Pic: Marie Staggat
By: Lamisse Beydoun
What Makes Derek Plaslaiko Spin?
“DJing, for me, has always been kind of a side thing,” Derek Plaslaiko surprised me by saying that in the first 60 seconds of our meeting. Though it’s clear he takes his commitment to music seriously – when I was assigned this interview I thought I was going to have a conversation with a man about his career – instead I had a conversation with a man about his passion. After having spoken to him, it became apparent that music happens naturally for him, he doesn’t want to compromise the fun of it.
I often associated DJs with young musicians who grew up surrounded by the intricate technology of music programs. Sitting down for a few minutes with Derek, I realized just how wrong I was. He created his own sounds with what he could in the 90s, teaching himself with the limited software available to him. “It was kind of painful,” he admits, “it took me months to do what anyone could do now in like, you know, five minutes with Ableton Live.”
Derek started DJing in the mid-90s in local Detroit venues. All he could use was vinyl, and now, despite the digital age, he continues to work with the antiquated tool. He’s not the only one. “In Berlin it’s almost a sin to use digital,” he says. Vinyl has made a comeback for reasons he explains, as “some people like to be limited,” as well as the crucial importance of the physicality of it. With digital “you lose the momentum of being part of the party”. He DJs so that he can interact with his audience. “I pull the records that I’m gonna bring and see where the crowd takes me.” Each set is shaped to the intimate energy the audience gives him. He doesn’t plan ahead of time, nor does he limit himself to just techno or house. Instead he engages in a conversation with the crowd, responding to their energy. Laurent Garnier (one of his many influences) inspires him to use his time on set to tell a story. “Intense moments, calm moments, quiet moments, loud moments, and all having it seamless.” It’s storytelling. Despite the difficulties musical storytelling entails, he continues to strive to master the skill.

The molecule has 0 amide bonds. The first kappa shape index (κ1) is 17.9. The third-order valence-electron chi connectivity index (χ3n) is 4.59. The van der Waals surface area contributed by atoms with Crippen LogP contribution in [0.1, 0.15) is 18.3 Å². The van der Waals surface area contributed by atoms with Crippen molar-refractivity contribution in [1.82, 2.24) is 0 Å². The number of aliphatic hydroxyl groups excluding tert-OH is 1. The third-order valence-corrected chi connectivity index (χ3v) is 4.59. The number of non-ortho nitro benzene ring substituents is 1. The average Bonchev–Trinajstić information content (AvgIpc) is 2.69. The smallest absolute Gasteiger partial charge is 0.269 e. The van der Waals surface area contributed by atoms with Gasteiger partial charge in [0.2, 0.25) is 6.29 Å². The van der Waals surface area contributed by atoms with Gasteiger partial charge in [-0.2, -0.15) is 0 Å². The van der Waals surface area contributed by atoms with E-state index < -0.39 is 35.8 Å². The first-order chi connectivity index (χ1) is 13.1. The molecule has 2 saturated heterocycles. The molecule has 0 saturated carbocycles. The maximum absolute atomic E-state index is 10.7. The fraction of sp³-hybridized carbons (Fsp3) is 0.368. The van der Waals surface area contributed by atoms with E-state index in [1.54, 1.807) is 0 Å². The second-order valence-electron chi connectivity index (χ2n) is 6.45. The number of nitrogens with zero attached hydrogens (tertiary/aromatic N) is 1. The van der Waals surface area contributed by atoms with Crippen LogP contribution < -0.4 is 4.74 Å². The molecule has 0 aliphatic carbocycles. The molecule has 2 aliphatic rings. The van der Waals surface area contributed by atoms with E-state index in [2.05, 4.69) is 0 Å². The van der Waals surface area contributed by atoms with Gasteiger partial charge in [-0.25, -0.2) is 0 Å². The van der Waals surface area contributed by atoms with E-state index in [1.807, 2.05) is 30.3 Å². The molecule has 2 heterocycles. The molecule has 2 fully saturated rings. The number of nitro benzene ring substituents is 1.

Like many other artists, he has been influenced by his hometown.
“Detroit can be rough, but it has a lot to offer creatively and is a ton of fun.” Like many in the burgeoning 90’s techno scene in Detroit, Derek turned to music, eventually becoming one of its bigger names. He created sounds that allowed him to have fun. Sounds of dance, spirit, excitement, all these things coming out of a city of desolation. Isn’t that what art is? A means of expression, to get to something better. It’s clear he doesn’t want to exploit that by turning music into his career. It has to stay a hobby for him; it has to come to him naturally as opposed to battling a deadline.
In his shows, Derek aims to create a throwback to his own roots,Detroit in the 90s. In his latest event, NO WAY BACK, which recently played at the Bunker in Brooklyn, he creates an experience that was the “antithesis of what a normal club would be.”
He is notorious for playing unconventionally long sets. He even performed a 12-hour Boiler Room set for his friends and family. His favorite shows include his Bunker parties. They always have a high energy that’s “conducive for taking LSD,” he laughs.
His collective, NO WAY BACK, creates an atmosphere by decorating clubs with parachutes and cargo netting; the room is dark, loud, and the music borders on the scary. It’s sexy. It’s a “fire hazard galore,” he jokes. Environments like these make pupils dilate and heart rate quicken. They create a discomfort that instantaneously transforms into an excitement. And in that excitement, everyone is connected through the music.
This coming May, Derek is dropping a new EP with four tracks. He even admitted to not being fond of one of the four songs, but refers to this as an “exercise in letting go.” Today, music remains a side-gig. Living in Berlin for the past few years, he’s been playing at unique venues such as Panorama Bar, and Renate. However, he mostly focuses his attention on his two-year-old son Elliott and his wife Heidi. Family is a priority, but whenever he finds the time, he devotes it to music.